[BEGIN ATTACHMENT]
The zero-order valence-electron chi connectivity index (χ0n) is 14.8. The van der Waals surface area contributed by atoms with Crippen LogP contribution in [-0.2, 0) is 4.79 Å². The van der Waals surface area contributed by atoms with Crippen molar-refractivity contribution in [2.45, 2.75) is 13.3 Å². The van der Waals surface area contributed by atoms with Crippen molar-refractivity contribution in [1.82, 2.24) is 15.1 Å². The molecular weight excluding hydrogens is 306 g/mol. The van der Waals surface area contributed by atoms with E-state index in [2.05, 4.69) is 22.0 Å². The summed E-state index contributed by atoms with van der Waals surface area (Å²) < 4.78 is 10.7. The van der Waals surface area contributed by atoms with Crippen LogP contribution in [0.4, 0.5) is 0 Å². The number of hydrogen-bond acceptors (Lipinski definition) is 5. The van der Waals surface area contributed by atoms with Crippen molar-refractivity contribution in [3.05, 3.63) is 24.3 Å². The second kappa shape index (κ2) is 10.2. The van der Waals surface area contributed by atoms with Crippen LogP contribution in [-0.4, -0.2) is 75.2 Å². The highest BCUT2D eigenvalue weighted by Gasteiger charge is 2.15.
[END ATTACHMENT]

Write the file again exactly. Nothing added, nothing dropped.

The zero-order valence-electron chi connectivity index (χ0n) is 14.8. The van der Waals surface area contributed by atoms with Crippen LogP contribution in [-0.2, 0) is 4.79 Å². The van der Waals surface area contributed by atoms with Crippen molar-refractivity contribution in [2.45, 2.75) is 13.3 Å². The van der Waals surface area contributed by atoms with Crippen molar-refractivity contribution in [1.82, 2.24) is 15.1 Å². The molecular weight excluding hydrogens is 306 g/mol. The van der Waals surface area contributed by atoms with E-state index in [2.05, 4.69) is 22.0 Å². The summed E-state index contributed by atoms with van der Waals surface area (Å²) < 4.78 is 10.7. The van der Waals surface area contributed by atoms with Crippen LogP contribution in [0.4, 0.5) is 0 Å². The number of hydrogen-bond acceptors (Lipinski definition) is 5. The van der Waals surface area contributed by atoms with Crippen molar-refractivity contribution in [3.05, 3.63) is 24.3 Å². The second kappa shape index (κ2) is 10.2. The van der Waals surface area contributed by atoms with Crippen LogP contribution in [-0.4, -0.2) is 75.2 Å². The highest BCUT2D eigenvalue weighted by Gasteiger charge is 2.15.